These parents have collected Parent Trigger signatures representing overwhelming majority of the parents at the school. The petition presents the district with a choice: either successfully negotiate with the parents for these kids-first changes at the school, or the parents will use the power of the Parent Trigger to convert Desert Trails Elementary into a "community charter school," run not by an outside operator, but by parents and educators from the surrounding community.

Before collecting a single signature the parents met with the District, announced their intentions and explained their preference for a negotiated solution. After beginning the petition drive they invited the District to negotiate on several occasions. Finally, after they told the district they had collected Parent Trigger signatures representing a majority of parents and planned to actually submit them this week, the district has agreed to meet. Now, time is short. If the parents are forced to use the community charter school option, they must take steps to do so within 40 days of filing so the district now has 40 days to negotiate an agreement that gives the school the charter-like freedoms the parents are demanding, or they will be forced to convert their school into a community charter.

Kids-first change never comes easy. Over just the past three years, we've seen fliers threatening parents with deportation if they support charter schools; we've seen Compton Unified literally violate the constitutional rights of their own parents for organizing around Parent Trigger; we've seen the American Federation of Teachers hatch a secret plan to deceive parents and kill the Parent Trigger; and we've seen affiliates of California Teachers Association disseminate lies about parents all the way from Lynwood to San Diego simply because they dared to stand up for change. And although the school and district leadership has not thus far interfered with parents' organizing in any way, the parents at Desert Trails have begun to face personal attacks from certain adults simply because they have chosen to take an historic stand on behalf of their children -- personal attacks we know will only increase in the coming weeks and months. We are optimistic that the district will continue to do the right thing and stand with us to protect parents who are organizing for their kids.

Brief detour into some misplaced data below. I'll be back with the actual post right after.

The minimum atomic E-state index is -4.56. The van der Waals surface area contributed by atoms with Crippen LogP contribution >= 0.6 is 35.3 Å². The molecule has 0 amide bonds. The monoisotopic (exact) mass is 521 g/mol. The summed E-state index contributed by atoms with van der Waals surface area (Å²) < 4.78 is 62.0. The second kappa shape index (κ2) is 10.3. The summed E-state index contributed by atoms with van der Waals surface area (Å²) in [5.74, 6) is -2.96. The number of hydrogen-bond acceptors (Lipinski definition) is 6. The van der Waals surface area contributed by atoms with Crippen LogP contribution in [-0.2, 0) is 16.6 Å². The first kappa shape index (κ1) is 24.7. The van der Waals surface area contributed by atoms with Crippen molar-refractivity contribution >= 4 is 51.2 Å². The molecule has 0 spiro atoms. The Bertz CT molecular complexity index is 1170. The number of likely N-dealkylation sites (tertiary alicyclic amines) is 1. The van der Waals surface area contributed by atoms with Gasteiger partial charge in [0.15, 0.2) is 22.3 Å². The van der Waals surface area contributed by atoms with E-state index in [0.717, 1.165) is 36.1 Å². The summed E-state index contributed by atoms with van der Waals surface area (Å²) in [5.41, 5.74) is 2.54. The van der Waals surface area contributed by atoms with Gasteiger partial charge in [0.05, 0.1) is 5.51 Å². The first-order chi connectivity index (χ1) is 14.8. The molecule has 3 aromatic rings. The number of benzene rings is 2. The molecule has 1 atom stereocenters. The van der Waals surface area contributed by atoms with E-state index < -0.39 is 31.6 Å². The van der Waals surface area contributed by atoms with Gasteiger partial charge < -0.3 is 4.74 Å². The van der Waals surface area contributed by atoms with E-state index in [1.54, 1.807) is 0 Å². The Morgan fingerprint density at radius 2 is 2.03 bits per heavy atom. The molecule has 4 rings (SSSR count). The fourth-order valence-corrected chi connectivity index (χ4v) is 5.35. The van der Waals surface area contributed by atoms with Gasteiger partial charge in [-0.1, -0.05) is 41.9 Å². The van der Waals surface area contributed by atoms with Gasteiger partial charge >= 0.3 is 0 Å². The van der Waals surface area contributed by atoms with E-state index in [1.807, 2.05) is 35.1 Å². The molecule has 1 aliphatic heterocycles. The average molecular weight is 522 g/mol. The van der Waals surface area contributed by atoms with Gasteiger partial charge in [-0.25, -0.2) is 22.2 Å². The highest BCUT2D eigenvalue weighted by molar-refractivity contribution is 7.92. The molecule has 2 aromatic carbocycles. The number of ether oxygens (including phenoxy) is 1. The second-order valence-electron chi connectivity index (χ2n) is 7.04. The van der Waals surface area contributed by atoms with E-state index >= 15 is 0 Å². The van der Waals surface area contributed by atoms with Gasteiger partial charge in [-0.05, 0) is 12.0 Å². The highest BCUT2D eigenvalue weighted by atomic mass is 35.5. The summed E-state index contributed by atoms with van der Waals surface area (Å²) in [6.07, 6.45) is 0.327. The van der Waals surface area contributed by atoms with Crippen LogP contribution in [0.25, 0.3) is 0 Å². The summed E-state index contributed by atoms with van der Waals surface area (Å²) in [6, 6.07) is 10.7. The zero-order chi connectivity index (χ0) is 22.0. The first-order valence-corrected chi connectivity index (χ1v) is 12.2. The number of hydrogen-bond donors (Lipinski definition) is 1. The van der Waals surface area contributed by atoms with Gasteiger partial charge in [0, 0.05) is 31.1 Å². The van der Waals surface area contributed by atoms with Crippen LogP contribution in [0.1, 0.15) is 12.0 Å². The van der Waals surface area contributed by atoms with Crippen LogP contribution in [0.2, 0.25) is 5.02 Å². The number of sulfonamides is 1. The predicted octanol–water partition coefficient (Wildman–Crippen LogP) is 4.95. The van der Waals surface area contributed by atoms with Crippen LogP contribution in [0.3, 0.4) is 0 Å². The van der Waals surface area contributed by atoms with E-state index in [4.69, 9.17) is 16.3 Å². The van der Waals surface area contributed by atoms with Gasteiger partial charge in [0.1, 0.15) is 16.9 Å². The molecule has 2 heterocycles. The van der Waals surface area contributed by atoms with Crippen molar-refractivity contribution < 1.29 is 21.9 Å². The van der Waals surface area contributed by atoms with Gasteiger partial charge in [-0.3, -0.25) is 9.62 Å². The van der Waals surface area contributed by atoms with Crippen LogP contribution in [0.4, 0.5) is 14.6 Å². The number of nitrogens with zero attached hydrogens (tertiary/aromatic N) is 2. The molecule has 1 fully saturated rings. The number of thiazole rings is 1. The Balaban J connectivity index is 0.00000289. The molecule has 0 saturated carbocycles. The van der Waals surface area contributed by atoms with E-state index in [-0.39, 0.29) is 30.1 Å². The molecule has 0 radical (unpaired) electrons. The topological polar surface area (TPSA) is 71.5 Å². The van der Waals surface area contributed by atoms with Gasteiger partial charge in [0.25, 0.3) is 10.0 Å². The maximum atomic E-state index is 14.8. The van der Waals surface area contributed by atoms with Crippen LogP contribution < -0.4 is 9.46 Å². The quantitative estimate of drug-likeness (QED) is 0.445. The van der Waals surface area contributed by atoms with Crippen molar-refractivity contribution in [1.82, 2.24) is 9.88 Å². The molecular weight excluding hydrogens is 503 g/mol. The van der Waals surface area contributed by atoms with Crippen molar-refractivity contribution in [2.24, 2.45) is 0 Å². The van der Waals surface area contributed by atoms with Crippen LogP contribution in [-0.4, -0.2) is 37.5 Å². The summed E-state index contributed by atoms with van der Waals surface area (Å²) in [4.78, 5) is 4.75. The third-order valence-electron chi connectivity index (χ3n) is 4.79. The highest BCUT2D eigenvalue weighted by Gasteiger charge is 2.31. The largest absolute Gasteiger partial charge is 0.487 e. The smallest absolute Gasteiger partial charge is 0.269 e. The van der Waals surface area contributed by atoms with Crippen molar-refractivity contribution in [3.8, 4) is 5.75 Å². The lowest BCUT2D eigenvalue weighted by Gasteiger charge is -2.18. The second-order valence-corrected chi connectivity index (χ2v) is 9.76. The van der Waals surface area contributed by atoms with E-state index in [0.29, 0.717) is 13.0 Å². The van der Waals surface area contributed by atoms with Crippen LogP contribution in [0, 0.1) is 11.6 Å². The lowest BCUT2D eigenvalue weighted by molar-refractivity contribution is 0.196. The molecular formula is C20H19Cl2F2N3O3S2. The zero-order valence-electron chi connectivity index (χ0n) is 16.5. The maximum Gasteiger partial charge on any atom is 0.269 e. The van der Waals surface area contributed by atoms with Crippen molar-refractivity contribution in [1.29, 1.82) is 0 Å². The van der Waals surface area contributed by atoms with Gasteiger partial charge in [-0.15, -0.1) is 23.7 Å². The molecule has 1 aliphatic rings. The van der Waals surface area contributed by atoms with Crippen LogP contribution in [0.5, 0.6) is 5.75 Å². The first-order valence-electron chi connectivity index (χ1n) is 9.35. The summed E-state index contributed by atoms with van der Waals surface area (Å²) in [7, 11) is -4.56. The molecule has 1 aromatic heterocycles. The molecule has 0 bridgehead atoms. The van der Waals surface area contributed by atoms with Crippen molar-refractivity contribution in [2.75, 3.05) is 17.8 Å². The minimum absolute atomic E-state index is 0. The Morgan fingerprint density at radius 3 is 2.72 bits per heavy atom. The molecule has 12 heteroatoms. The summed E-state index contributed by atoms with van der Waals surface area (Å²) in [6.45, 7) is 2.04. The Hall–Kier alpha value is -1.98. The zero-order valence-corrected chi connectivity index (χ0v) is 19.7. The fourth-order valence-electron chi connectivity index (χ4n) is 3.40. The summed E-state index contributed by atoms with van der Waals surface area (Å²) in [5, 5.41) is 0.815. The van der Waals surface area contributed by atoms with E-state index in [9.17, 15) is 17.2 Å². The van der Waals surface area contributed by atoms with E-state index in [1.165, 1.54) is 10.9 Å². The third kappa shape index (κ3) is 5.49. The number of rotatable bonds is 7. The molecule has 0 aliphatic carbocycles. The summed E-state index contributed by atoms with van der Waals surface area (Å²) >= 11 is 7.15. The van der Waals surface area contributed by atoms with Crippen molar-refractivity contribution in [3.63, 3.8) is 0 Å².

The next 40 days will determine whether the school district is willing and able to work with the parents and negotiate the solution that will meet the parents objectives, or whether the parents will be forced to use the community charter conversion. But either way the parents will prevail -- partly because the law is on their side, and partly because justice and history are on their side. No personal attack or political or bureaucratic obstacle will prevent the Desert Trails parents from using their historic new power to give their children the gift of a great school and a limitless future. It is their right.